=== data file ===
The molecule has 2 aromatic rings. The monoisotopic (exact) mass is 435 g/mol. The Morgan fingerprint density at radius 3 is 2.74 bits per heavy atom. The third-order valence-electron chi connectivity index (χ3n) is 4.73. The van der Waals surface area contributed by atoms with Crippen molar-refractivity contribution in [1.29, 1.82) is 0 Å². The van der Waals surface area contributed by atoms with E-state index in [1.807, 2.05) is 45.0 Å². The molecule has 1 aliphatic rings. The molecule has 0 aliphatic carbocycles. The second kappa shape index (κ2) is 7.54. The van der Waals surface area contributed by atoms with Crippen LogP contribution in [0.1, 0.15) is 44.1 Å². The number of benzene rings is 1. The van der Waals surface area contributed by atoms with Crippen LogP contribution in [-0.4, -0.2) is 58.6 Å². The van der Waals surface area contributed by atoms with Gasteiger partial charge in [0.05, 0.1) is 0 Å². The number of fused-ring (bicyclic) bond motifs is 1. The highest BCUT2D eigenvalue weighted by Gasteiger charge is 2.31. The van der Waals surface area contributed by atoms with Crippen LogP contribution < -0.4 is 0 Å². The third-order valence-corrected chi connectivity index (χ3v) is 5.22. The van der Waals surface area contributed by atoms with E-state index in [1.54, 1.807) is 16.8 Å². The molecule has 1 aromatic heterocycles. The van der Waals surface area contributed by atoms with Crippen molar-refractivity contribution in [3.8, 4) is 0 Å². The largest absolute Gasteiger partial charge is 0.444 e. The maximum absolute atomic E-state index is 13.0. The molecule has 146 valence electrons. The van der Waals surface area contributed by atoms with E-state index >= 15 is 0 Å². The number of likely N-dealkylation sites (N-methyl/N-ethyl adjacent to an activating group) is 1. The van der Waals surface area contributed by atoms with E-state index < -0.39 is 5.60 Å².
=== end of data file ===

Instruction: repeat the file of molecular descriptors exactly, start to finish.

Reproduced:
The molecule has 2 aromatic rings. The monoisotopic (exact) mass is 435 g/mol. The Morgan fingerprint density at radius 3 is 2.74 bits per heavy atom. The third-order valence-electron chi connectivity index (χ3n) is 4.73. The van der Waals surface area contributed by atoms with Crippen molar-refractivity contribution in [1.29, 1.82) is 0 Å². The van der Waals surface area contributed by atoms with E-state index in [1.807, 2.05) is 45.0 Å². The molecule has 1 aliphatic rings. The molecule has 0 aliphatic carbocycles. The second kappa shape index (κ2) is 7.54. The van der Waals surface area contributed by atoms with Crippen LogP contribution in [0.1, 0.15) is 44.1 Å². The number of benzene rings is 1. The van der Waals surface area contributed by atoms with Crippen LogP contribution in [-0.4, -0.2) is 58.6 Å². The van der Waals surface area contributed by atoms with Gasteiger partial charge in [0.05, 0.1) is 0 Å². The number of fused-ring (bicyclic) bond motifs is 1. The highest BCUT2D eigenvalue weighted by Gasteiger charge is 2.31. The van der Waals surface area contributed by atoms with Crippen LogP contribution < -0.4 is 0 Å². The third-order valence-corrected chi connectivity index (χ3v) is 5.22. The van der Waals surface area contributed by atoms with E-state index in [1.54, 1.807) is 16.8 Å². The molecule has 1 aromatic heterocycles. The van der Waals surface area contributed by atoms with Crippen molar-refractivity contribution in [3.8, 4) is 0 Å². The largest absolute Gasteiger partial charge is 0.444 e. The maximum absolute atomic E-state index is 13.0. The molecule has 146 valence electrons. The van der Waals surface area contributed by atoms with E-state index >= 15 is 0 Å². The number of likely N-dealkylation sites (N-methyl/N-ethyl adjacent to an activating group) is 1. The van der Waals surface area contributed by atoms with E-state index < -0.39 is 5.60 Å².